Another fall, another season of American Horror Story. The long-running anthology series is now beginning its 9th season, and for many, it’s hard to remember a time that September wasn’t accompanied by a new season.
Now, with Stranger Things, The Goldbergs, and so many others making 80’s nostalgia all the rage, it’s no surprise that American Horror Story is going back to the year 1984!
Synopsis (Spoiler Free)
The episode begins with a flashback to 1970 when the deadly massacre first occurred at Camp Redwood. In addition to giving us our opening scare, it serves as the perfect tribute to the slasher genre, which seems like it will be a dominating theme this entire season.
From there, we jump to 1984 and meet our cast of characters (including several AHS alumni): Brooke (Billie Lourd), an overly enthusiastic aerobics instructer; Xavier (Cody Fern), a typical 80’s jock; Brooke (Emma Roberts), a shy and quiet stand in for the audience, and many more.
Brooke seems odd as first, as she has unusual knowledge about serial killers, only to have a run in with the infamous Night Stalker, Richard Ramirez himself (Google him if you’ve never heard of him).
Finally, they descend upon Camp Redwood to serve as its summer counselors. As they arrive, AHS completes another item off the slasher checklist as the gas station attendant warns them that they will all die there.
Upon arriving at Camp Redwood they meet a slightly stereotypically sassy African American nurse named Rita (Angelica Ross), as well as their Camp Director Margaret (Leslie Grossman).
Her almost zealot like devotion to Christianity seems weird to them at first, but it makes more sense when she reveals that she is a survivor of the original Camp Redwood massacre of 1970.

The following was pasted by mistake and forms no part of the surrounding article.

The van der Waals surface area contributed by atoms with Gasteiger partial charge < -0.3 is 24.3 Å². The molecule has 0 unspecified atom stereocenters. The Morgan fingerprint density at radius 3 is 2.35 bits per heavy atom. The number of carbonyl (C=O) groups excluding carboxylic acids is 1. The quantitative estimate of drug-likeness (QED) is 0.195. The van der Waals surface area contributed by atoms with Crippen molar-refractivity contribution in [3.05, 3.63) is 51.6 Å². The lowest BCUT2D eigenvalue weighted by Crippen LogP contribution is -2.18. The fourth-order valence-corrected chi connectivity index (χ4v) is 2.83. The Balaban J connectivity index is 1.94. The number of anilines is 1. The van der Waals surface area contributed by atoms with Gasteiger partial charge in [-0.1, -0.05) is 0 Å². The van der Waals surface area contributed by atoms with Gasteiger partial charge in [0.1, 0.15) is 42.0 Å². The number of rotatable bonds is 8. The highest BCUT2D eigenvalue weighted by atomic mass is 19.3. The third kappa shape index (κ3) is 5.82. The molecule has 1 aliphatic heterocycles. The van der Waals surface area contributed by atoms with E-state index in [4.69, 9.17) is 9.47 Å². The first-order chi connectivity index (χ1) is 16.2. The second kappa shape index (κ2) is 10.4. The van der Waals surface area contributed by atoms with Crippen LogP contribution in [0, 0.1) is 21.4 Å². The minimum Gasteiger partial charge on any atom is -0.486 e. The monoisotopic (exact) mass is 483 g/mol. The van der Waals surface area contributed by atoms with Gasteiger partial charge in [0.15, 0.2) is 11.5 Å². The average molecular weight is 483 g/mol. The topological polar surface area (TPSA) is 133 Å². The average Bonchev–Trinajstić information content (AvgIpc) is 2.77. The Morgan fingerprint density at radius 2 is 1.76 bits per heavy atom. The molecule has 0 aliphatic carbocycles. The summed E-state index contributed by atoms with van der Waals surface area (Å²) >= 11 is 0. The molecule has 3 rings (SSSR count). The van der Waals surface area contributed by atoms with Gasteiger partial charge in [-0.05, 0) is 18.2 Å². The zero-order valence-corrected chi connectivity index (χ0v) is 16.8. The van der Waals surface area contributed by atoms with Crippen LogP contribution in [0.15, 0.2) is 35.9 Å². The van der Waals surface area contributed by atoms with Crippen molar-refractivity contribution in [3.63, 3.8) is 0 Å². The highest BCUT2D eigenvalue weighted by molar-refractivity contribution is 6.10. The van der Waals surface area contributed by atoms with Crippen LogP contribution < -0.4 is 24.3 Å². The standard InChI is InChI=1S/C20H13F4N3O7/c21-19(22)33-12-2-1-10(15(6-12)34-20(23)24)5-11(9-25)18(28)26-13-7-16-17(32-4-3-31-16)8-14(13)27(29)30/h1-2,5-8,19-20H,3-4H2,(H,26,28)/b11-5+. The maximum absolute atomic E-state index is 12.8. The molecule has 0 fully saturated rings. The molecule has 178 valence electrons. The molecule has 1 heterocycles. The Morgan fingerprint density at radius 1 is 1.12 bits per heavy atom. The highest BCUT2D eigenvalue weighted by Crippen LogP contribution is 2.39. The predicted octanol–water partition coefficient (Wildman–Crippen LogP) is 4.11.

All the while, the infamous “Mr. Jingles” (who was allegedly responsible for the earlier murders) escapes his captivity from the local mental asylum. As the counselors prepare to receive the children for the camp, they also live with the looming terror of what’s to come!
American Horror Story has done several decades in previous seasons, but none have felt quite as authentic as this. Perhaps it’s because the 80’s has a lot visually and stylistically to go with it, or perhaps Ryan Murphy just really likes that decade.
In many ways, this episode felt like one giant homage to slasher films, which is probably going to continue for the entire season. As previously mentioned we had the harbinger of death at the gas station, as well as a camp that’s just being reopened.
It’s easy to see the inspirations from Friday the 13th, The Burning, Sleepaway Camp, and many others. Also, the asylum scene where they discover Mr. Jingles is missing felt taken right out of the original Halloween.
We’ve yet to see if the series intends to merely mimic these tropes to be a slasher itself, or if plans to subvert them and do something creative, but time will tell.
Overall, it was a strong premiere episode that horror fans will appreciate. It’s no secret that American Horror Story has had its ups and downs as far as seasons go, but so far, this one is poised to be one of the better ones!